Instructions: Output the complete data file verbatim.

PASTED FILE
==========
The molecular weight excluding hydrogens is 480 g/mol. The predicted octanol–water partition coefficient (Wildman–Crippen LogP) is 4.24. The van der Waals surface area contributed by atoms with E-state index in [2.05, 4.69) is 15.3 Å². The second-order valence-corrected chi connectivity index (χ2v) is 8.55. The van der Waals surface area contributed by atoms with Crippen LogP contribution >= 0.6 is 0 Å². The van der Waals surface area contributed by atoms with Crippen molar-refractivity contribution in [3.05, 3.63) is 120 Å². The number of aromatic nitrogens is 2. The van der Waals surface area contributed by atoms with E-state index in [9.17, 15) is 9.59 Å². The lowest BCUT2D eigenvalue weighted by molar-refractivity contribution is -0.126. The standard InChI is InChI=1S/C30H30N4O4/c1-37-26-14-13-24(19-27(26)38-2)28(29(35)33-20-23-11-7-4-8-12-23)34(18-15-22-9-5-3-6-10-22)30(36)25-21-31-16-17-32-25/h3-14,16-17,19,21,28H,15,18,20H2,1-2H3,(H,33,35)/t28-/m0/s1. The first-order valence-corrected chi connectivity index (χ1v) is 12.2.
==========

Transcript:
The molecular weight excluding hydrogens is 480 g/mol. The predicted octanol–water partition coefficient (Wildman–Crippen LogP) is 4.24. The van der Waals surface area contributed by atoms with E-state index in [2.05, 4.69) is 15.3 Å². The second-order valence-corrected chi connectivity index (χ2v) is 8.55. The van der Waals surface area contributed by atoms with Crippen LogP contribution >= 0.6 is 0 Å². The van der Waals surface area contributed by atoms with Crippen molar-refractivity contribution in [3.05, 3.63) is 120 Å². The number of aromatic nitrogens is 2. The van der Waals surface area contributed by atoms with E-state index in [9.17, 15) is 9.59 Å². The lowest BCUT2D eigenvalue weighted by molar-refractivity contribution is -0.126. The standard InChI is InChI=1S/C30H30N4O4/c1-37-26-14-13-24(19-27(26)38-2)28(29(35)33-20-23-11-7-4-8-12-23)34(18-15-22-9-5-3-6-10-22)30(36)25-21-31-16-17-32-25/h3-14,16-17,19,21,28H,15,18,20H2,1-2H3,(H,33,35)/t28-/m0/s1. The first-order valence-corrected chi connectivity index (χ1v) is 12.2.